AUBURN — A judge ruled Wednesday afternoon that a preliminary civil rights injunction granted against a Turner man in 2012 would remain in place.

Androscoggin County Superior Court Justice MaryGay Kennedy said Wednesday that the preliminary injunction filed against Ronald Champagne, 55, of Turner would remain while his attorney, Don Hornblower, researches case law supporting his request for a more narrow injunction.

Assistant Attorney General Leanne Robbin said she would be drafting a proposal for a permanent injunction against Champagne, who was accused of using anti-gay slurs and twice ramming the vehicle of Paul Groleau of Greene on March 22, 2012, at the causeway boat launch on Route 4.

Under the Maine Civil Rights Act, the Maine Attorney General’s Office can obtain injunctions against individuals who use physical force or violence or the threat of physical force or violence motivated by bias against a person’s race, color, religion, sex, ancestry, sexual orientation, national origin or physical or mental disability.

The purpose of the hearing Wednesday was to determine if a permanent injunction should be granted against Champagne. Under a permanent injunction, if Champagne were to be charged in the future with a hate crime, he would face harsher penalties if found guilty.

Hornblower requested that the scope of the injunction be limited to sexual orientation and nothing else. He asked Kennedy for four weeks to research case law to support his request.

In June 2012, Kennedy signed a civil rights injunction against Champagne, barring him from having any contact with Groleau.

Police said Champagne targeted Groleau on the night of March 22, 2012, at the causeway boat launch on Route 4.

Police said in court papers Champagne drove up to Groleau’s vehicle in a Cadillac and used homophobic slurs.

Champagne followed Groleau from the lot, and while Groleau was calling 911 on his cellphone to report the incident, Champagne rammed Groleau’s vehicle twice, according to police.

A deputy at the Androscoggin County Sheriff’s Office later found Champagne and his Cadillac at his Turner home. Damage to the front end of the Cadillac was consistent with the reported ramming of Groleau’s vehicle, according to court papers.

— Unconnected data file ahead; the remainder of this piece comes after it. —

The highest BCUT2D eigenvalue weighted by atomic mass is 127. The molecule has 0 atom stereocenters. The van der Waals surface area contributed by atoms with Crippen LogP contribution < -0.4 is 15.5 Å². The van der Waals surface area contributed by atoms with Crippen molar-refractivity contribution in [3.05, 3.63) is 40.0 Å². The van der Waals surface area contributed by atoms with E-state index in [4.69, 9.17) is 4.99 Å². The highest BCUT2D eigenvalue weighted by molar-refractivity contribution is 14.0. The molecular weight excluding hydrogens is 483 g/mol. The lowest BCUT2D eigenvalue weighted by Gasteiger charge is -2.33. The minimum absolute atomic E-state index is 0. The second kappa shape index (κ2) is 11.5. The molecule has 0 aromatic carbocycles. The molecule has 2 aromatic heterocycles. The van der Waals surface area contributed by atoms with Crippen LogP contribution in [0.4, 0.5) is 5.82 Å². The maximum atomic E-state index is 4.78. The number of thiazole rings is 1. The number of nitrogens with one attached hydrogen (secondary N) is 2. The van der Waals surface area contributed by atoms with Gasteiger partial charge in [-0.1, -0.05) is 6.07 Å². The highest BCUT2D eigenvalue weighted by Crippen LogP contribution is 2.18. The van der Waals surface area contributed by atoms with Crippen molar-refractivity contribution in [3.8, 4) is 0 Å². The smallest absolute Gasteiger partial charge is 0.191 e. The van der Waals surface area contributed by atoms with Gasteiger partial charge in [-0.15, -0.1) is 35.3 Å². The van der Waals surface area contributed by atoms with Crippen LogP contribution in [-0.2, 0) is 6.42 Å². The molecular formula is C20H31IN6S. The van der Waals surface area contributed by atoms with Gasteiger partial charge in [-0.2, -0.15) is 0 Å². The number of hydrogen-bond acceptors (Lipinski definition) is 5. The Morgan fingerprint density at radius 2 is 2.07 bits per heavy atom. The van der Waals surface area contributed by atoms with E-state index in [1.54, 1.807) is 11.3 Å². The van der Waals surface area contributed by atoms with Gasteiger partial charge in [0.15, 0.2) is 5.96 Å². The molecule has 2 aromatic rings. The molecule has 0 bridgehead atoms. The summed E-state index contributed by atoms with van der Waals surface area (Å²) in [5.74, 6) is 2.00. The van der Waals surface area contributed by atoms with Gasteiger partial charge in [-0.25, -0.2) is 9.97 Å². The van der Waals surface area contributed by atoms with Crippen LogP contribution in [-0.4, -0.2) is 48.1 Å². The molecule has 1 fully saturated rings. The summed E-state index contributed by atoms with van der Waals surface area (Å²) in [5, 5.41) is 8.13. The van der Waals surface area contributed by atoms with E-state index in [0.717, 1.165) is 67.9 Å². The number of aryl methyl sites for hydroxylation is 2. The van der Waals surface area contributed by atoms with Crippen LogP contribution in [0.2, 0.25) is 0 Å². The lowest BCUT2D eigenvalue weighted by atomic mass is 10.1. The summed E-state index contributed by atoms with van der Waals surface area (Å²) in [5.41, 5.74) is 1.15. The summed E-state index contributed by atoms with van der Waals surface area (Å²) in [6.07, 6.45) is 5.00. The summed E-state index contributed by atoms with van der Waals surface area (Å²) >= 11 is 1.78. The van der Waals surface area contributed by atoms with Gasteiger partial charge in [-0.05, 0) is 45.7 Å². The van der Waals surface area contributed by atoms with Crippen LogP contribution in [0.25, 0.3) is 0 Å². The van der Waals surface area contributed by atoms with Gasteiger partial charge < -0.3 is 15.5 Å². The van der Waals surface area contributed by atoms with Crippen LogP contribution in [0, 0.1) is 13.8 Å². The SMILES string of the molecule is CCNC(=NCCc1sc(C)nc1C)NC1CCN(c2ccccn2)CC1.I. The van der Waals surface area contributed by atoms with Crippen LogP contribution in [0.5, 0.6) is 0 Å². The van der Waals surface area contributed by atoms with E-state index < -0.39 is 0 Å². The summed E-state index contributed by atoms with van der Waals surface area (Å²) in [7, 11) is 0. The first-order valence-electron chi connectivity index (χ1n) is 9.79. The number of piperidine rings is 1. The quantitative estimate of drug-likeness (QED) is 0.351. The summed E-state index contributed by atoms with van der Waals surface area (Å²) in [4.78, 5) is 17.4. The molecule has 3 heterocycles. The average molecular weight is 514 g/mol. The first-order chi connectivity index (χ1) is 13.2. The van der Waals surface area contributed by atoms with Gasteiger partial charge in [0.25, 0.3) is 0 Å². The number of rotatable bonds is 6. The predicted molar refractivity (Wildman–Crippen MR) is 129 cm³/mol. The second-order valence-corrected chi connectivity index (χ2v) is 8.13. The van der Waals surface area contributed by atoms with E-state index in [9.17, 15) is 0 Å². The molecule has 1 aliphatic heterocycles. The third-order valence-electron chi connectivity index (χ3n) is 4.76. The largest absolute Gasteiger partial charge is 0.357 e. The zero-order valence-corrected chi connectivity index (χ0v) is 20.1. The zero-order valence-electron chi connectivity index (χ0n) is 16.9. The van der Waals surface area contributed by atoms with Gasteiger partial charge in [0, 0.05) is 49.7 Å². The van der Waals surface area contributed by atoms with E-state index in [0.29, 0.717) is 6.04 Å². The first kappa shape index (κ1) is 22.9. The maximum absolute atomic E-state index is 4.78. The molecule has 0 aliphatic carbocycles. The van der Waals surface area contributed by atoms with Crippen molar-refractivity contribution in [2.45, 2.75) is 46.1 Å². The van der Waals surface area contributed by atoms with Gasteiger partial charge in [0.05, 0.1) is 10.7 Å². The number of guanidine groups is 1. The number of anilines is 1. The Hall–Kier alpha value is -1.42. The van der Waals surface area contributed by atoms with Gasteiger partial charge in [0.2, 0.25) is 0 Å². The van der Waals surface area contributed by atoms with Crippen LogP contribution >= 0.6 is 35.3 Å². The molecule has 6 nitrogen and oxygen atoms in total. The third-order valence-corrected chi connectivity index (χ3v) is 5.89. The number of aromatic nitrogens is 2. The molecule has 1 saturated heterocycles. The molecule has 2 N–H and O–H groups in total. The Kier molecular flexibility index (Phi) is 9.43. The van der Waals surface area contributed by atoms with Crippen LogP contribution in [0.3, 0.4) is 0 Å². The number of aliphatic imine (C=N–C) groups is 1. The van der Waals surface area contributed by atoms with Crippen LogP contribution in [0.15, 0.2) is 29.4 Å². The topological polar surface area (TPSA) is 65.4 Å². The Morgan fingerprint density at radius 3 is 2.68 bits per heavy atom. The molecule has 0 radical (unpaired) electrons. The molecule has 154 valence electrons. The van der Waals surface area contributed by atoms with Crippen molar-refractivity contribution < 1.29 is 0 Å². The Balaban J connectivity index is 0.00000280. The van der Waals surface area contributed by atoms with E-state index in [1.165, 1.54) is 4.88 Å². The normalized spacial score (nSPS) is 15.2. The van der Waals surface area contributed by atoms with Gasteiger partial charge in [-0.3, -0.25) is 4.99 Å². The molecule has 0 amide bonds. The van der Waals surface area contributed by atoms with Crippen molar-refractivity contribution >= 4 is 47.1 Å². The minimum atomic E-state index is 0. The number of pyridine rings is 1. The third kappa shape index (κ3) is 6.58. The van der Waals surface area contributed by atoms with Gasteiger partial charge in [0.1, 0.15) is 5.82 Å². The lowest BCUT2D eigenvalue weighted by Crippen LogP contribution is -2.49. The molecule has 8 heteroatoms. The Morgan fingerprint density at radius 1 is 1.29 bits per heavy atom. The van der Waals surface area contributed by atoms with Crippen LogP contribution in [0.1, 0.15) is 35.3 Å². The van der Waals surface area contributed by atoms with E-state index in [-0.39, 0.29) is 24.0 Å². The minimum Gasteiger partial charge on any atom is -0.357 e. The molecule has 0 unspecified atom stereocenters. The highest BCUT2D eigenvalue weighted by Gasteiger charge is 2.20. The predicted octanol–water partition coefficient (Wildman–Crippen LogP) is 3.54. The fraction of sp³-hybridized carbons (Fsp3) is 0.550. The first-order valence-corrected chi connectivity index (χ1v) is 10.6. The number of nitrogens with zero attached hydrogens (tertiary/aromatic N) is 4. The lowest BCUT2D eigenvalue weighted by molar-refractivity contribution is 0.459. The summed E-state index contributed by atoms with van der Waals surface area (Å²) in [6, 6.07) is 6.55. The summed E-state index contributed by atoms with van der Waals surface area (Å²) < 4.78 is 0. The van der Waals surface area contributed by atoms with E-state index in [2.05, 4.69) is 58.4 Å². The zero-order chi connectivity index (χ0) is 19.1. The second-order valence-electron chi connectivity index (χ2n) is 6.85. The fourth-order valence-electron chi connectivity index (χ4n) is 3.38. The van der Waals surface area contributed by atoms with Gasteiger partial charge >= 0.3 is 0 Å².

Police added that Champagne “spontaneously made several comments about ‘queers’ and the Auburn Police Department’s problems with them on the causeway.”

Champagne admitted at Wednesday’s bench trial to being at the causeway on March 22, 2012, and to ramming Groleau’s vehicle, but denied that his actions were motivated by a bias against sexual orientation.

He said his actions were motivated by his religious beliefs, and that by visiting the causeway, he was attempting to cleanse it of the “married men who are engaging in homosexual activity with other married men.”

Robbin asked Champagne if he directed homophobic slurs at Groleau at the boat launch. 

“Absolutely not,” Champagne said. “He called me names first.”

Champagne said that he drove by the causeway on the evening of March 22 and saw 10 vehicles parked there, including Groleau’s car.

He said he approached Groleau’s vehicle and asked what he was doing.

“He told me he was texting on his phone or something like that,” Champagne said.

Champagne said he asked Groleau if he was married, to which Groleau said he was.

“After that, he called me (a homophobic slur) and started to drive away,” Champagne said.

Champagne said that in response to Groleau’s homophobic slur, he pushed Groleau’s vehicle out of the causeway parking lot onto Route 4, where he proceeded to chase him toward Auburn.

“I feel really bad about what I did,” he told the court.

Robbin asked Champagne if he used the word “queer” on the evening of March 22, 2012, while being questioned by Androscoggin County Sheriff’s Deputy Travis Lovering.

“I do not recall using the word ‘queer,'” he replied.

“Are you saying under oath that you did not use the word ‘queer’ while speaking to Deputy Lovering?” Robbin asked again.

“No, I can’t recall it,” Champagne said. “I don’t have a problem with queers.”

Champagne quickly backtracked and said he meant “homosexuals, or gays,” but Robbin pointed out, “You just used the slur.”

Robbin proceeded to show the court video footage of Champagne saying the word “queer” several times to Lovering while he was being interviewed on the night of March 22, 2012.

Later in the trial, Hornblower asked Champagne to speak about the clientele he serves at his business, Ron’s Car and Truck Service on Auburn Road in Turner.

Champagne said that he treats a wide swath of customers, including disabled veterans, Somali men and women and gay men and women.

He added that many times, he will fix his customers’ vehicles free of charge and take a financial loss because he wants to help people.

Champagne also pointed out that he has a “lesbian sister and a lesbian aunt,” and that his sponsor for Alcoholics Anonymous was gay.

“And how do you get along with your sister and aunt?” Hornblower asked.

“I get along good with them,” Champagne replied.

Hornblower also brought forward several witnesses who spoke to the respect Champagne showed toward Somali men and women, disabled people, and men and women of various races and religions.

Hornblower told Kennedy that he was concerned that a permanent injunction filed against Champagne would “encompass all other categories other than sexual orientation, such as nationality, religion, race, sex and people with physical or mental disabilities.”

He reiterated that Champagne’s actions were not motivated by a bias against sexual orientation, but by his religious beliefs.

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